What Is Fiddle Music?
Fiddle music arose because people like to dance, and fiddle music provided a good danceable sound. Today the same holds true for contra dancing and Appalachian style back-step dancing. For country music line dancing a fiddle may not be required, but it would always be welcome. Irish step dancing is typically packed by traditional Irish instruments including a fiddle. The fiddle plays to encourage the movement of many feet.
With the evolution of string band music into Bluegrass, the dance is left behind. Bluegrass music is a listening audience music. Bluegrass fans love to sit and listen to bands, one after another at festivals. You might see someone dancing a little, but it’s not the rule. Often with this genre the tempos of the instrumentals, and sometimes even the songs, is just too fast for dancing.
In jazz and blues the fiddle is edged out by the violin. Same instrument, of course, but different concept. Blues inspires more dancing than does jazz. But you hear “blues violin” and “jazz violin” as the terms denoting our favorite string instrument. When it comes to “jazz fiddle” we are moving into the realm of “cracker jazz.”
Contest Fiddling Evolution
Contest fiddling also goes beyond the scope of dancing. Fiddle contests go back to the 19th century. The form of contests encouraged the evolution of fiddle tune playing. Today it’s advanced far beyond dance music. The intricate and creative variations that contest fiddlers play is almost mesmerizing. Dancing means you are more interested in your own movements than you are in the sounds. Listening to contest fiddling live is a strong tradition and now we have YouTube videos featuring the same for a much larger audience of listeners.
Back in the 1980’s there was an effort to create a new genre called “folk and acoustic.” Since I haven’t heard that term for a long time, I believe it didn’t catch on. David Grisman and dawg music was at the forefront of this musical expansion into new territory. Then we enjoyed to sounds of the Turtle Island String Quartet, followed by the Republic of Strings, both launched by Darol Anger.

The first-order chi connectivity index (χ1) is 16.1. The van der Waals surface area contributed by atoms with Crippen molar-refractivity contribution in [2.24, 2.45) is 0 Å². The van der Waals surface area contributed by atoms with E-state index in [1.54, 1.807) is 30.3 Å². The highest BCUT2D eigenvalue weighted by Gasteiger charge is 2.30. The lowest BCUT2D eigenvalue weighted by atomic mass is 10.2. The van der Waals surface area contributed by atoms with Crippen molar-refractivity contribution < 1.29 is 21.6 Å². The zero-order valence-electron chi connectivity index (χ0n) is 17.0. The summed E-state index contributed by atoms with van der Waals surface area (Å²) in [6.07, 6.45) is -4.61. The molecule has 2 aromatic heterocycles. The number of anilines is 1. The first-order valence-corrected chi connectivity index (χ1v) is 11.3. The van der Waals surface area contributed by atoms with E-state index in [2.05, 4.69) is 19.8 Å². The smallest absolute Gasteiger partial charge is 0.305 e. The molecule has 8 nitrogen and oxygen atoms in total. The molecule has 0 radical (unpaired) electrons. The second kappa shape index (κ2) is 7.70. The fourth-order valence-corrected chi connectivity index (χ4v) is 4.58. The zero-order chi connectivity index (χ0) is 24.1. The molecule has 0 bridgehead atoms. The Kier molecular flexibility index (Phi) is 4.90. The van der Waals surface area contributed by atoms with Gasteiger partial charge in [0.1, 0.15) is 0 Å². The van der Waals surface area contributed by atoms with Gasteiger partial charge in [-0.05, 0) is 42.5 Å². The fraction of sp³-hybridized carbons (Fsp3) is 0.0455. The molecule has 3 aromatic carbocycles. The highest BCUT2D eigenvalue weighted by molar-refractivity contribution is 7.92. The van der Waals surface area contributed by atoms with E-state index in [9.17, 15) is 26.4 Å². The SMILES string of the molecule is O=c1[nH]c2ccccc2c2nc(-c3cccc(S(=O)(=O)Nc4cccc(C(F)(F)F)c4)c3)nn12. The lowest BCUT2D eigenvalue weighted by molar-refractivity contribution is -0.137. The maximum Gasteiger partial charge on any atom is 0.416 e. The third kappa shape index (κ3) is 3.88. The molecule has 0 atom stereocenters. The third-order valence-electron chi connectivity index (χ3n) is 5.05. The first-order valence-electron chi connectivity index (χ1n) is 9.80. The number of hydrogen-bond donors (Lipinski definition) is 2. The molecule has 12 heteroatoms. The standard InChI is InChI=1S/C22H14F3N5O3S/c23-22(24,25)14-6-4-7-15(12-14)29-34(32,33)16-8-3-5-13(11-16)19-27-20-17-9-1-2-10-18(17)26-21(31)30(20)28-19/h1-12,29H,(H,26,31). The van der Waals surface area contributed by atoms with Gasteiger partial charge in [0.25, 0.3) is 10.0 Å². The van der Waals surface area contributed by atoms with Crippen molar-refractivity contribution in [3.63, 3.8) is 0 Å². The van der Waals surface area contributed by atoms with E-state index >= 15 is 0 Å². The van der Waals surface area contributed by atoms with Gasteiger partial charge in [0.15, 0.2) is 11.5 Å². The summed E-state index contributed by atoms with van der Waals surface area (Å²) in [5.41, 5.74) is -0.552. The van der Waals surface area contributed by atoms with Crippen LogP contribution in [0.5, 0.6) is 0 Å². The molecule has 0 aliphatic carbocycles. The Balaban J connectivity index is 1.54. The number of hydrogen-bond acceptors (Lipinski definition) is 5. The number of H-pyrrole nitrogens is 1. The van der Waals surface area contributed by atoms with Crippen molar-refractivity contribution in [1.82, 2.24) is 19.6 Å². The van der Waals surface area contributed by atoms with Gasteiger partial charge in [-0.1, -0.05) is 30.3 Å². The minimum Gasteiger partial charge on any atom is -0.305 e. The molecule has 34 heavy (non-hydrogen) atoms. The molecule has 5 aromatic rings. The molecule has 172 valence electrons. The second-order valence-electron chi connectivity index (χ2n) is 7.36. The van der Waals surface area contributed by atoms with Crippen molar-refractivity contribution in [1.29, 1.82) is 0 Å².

YouTube Reveals New Fiddle Music
The continuation of that process can be heard today on YouTube with the recorded concerts of Joe Walsh’s ensembles, the duo of Lauren Rioux and Brittany Haas. Their musically heightened approach to fiddle music is bordering on sophisticated. Many other players have been influenced by the same sounds.
One powerful source of those sounds in the Mike Block String Camp. The week long event in Vero Beach, Florida emphasizes learning by ear and arranging by thoughtful planning. There no doubt are other string camps that have similar focus, but my personal experience is with MBSC, last July.
Some fiddlers prefer to set up a music stand and play from music notation charts. I have seen this locally and believe the Tampa Bay area is not the only place fiddlers read music when they play. I nag my students mercilessly to memorize their tunes. They have the good grace to lower their face and shuffle their feet when I ask them to play a tune from memory that is not yet ready.
Fiddle and Violin
The relationship between fiddle and violin is closer today, mainly through the efforts of Mark O’Connor. The sessions he did with Yoyo Ma and Joshua Bell started a wave of fusion that has not stopped. I would speculate that there are as many violinists playing his concerto today as fiddlers. Maybe more.
Another example of violin-fiddle fusion is heard in the looping efforts of solo performers. Christian Howes on the violin side and Casey Driessen on the fiddle side inspire many students and street performers to try their feet at looping. We are almost back to fiddling being dominated by feet with looping.
While the evolution of fiddling is apparent, i hesitate to say where it may go from here. I think a period of consolidation is at hand, just as it was in the 1960’s when Bill Monroe and his Bluegrass Boys dominated fiddling for most audiences. That inspired many musicians to put together a Bluegrass band. That genre is also evolving in a similar way to instrumental, or string band music. Recently, listening to Mile 12, I marveled at the excellence of the arrangements and contoured sound they achieve.
Maybe, at the very least, we need to agree on what this music is called. Historically it’s called string band music. Today there is some evasion of that term, it seems. Unless the string band sees itself in a tradition of string bands from the past. If you go back to the beginnings of string bands, you find as much on the swing side as you do on the fiddle/dance side. For me that’s a clue on how inclusive string band is as a catch all term for…well, bands made up of stringed instruments.